Some friendships may make one feel more supported: Study

Lifestyle
Typography

A recent study revealed that people perceive they had more support from friends or family who knew and liked each other. 

 

The study was conducted in comparison with an identical number of close relationships that were not linked.

The researchers conducted two online studies. In one study, 339 people were asked to list eight people in their lives that they could go to for support in the last six months. 

Participants rated on a scale of 1 to 7 how much support they received from each person. (Most were listed as friends or family members, but some people also named co-workers, romantic partners, classmates or roommates).

Crucially for this study, participants were also asked to rate on a scale of 1 to 7 how close each possible pair of their eight supporters were to each other (from "they don't know each other" to "extremely close.") 

Based on those answers, the researchers calculated the density of each participant's network - the closer and more interconnected their friends and family were to each other, the denser the network.

Results showed that the denser the networks, the more support that participants said they would be able to receive from them. 

A second study, involving 240 people, examined whether the density of a social network mattered in a specific situation where people needed help.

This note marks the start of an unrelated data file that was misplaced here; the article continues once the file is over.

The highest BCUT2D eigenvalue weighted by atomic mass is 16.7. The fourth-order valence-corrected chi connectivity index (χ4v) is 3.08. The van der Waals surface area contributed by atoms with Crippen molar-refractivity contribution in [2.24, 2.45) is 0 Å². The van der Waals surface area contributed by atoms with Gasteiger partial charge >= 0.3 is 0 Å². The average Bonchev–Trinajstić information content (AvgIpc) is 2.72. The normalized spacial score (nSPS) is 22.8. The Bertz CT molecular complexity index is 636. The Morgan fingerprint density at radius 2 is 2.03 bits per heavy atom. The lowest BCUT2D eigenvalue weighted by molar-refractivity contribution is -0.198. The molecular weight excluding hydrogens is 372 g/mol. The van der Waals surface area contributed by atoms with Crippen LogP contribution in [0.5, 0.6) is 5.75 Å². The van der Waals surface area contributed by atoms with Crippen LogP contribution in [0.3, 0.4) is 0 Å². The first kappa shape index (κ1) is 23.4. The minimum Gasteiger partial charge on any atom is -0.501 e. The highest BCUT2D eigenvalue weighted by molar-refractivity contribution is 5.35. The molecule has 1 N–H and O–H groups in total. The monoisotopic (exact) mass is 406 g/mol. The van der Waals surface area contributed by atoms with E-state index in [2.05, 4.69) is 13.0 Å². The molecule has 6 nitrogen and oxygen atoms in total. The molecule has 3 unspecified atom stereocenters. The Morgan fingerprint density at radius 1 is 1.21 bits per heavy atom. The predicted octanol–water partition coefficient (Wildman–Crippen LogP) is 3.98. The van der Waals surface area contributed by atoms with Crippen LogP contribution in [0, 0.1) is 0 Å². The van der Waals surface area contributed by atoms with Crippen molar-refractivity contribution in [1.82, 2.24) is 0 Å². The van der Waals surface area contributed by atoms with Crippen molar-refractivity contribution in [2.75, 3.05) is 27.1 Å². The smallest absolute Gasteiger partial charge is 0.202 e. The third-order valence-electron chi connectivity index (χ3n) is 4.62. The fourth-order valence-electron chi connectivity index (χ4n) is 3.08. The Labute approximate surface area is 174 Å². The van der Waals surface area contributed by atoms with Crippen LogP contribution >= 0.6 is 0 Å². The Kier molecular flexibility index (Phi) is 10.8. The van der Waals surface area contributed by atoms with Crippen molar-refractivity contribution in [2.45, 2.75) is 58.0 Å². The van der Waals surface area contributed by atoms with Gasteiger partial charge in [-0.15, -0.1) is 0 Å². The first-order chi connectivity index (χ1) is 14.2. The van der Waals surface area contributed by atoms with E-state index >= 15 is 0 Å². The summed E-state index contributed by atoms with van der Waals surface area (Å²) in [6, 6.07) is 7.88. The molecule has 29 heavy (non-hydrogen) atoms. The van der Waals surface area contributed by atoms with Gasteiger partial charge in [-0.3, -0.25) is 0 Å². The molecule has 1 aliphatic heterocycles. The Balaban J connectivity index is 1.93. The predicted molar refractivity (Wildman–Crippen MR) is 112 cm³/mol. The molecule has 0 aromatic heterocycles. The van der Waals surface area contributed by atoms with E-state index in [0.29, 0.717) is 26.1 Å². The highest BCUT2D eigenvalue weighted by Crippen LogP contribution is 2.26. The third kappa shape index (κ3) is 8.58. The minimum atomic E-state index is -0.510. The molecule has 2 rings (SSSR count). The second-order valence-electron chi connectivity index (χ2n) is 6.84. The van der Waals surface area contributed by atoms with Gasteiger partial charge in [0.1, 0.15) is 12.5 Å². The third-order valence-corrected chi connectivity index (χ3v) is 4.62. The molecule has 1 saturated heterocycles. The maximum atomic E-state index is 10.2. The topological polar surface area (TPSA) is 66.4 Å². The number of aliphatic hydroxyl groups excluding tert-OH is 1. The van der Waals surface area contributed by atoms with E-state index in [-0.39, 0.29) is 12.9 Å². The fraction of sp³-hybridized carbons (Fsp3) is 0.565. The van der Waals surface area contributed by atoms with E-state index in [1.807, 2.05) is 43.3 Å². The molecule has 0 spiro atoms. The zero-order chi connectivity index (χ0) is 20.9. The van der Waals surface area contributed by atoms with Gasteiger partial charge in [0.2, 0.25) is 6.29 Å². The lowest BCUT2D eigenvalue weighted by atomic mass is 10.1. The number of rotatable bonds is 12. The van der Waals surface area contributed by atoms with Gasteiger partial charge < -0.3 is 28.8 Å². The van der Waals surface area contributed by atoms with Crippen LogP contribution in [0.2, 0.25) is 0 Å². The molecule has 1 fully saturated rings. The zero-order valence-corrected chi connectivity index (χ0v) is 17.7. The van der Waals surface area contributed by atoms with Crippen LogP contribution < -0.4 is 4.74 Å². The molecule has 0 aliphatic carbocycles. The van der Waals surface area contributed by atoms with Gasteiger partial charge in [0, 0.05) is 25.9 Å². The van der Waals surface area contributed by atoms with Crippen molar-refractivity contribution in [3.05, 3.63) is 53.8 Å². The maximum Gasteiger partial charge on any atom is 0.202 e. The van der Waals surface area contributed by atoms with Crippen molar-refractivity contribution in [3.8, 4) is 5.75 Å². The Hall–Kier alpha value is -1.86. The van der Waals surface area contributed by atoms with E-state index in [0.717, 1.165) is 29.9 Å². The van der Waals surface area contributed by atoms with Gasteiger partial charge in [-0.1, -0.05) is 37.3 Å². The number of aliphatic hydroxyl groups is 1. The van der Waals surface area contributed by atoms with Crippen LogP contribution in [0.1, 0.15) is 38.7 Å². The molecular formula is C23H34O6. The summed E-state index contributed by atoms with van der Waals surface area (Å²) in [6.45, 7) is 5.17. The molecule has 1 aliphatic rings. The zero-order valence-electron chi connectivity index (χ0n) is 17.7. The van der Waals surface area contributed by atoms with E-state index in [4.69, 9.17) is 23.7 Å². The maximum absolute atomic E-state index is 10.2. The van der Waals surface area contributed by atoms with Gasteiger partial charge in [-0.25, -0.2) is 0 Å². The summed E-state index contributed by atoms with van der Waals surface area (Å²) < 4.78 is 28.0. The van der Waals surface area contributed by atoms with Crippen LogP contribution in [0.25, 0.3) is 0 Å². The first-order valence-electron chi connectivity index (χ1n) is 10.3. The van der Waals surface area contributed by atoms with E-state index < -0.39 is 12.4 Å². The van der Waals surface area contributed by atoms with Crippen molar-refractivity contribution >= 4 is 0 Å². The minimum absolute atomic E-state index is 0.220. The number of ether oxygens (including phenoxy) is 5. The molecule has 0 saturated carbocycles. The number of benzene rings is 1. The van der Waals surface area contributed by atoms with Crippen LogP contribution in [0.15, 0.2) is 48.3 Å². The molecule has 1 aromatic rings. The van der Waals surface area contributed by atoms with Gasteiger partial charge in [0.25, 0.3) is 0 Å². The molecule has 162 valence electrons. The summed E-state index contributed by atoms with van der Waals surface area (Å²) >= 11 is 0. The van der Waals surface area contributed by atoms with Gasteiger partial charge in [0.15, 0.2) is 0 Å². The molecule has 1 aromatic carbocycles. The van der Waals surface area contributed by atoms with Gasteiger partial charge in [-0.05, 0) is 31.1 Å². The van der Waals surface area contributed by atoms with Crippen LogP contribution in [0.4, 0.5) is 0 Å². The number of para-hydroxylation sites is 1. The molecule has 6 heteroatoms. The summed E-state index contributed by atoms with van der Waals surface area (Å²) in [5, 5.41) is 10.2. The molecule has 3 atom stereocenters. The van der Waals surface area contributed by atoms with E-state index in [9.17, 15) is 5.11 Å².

In this case, participants were asked to list two different groups of four people they could go to if they needed support. 

One group comprised four people who were not close to one another and the other group consisted of four people who were close with each other. 

Participants were then asked to imagine a scenario in which their house had been broken into and they went to their network for support.

Half the people were told to think about going to the four people who were not close to one another, while the other half imagined reaching out to their four connected supporters.

 Results showed that those who imagined going to their tight-knit group of friends or family perceived that they would receive more support than did participants who thought about going to their unconnected friends.

The results also offered preliminary evidence of two psychological mechanisms that could help explain why people feel better supported by a tight-knit group of friends.

 In answers to survey questions, participants suggested that they thought of their group of close friends or family as one entity. They also were more likely to see a closer-knit group as part of their own identities. 

According to the results, both of these factors were related to perceiving more support.
 

With inputs from Agency

Image: Representative Purpose

All Comments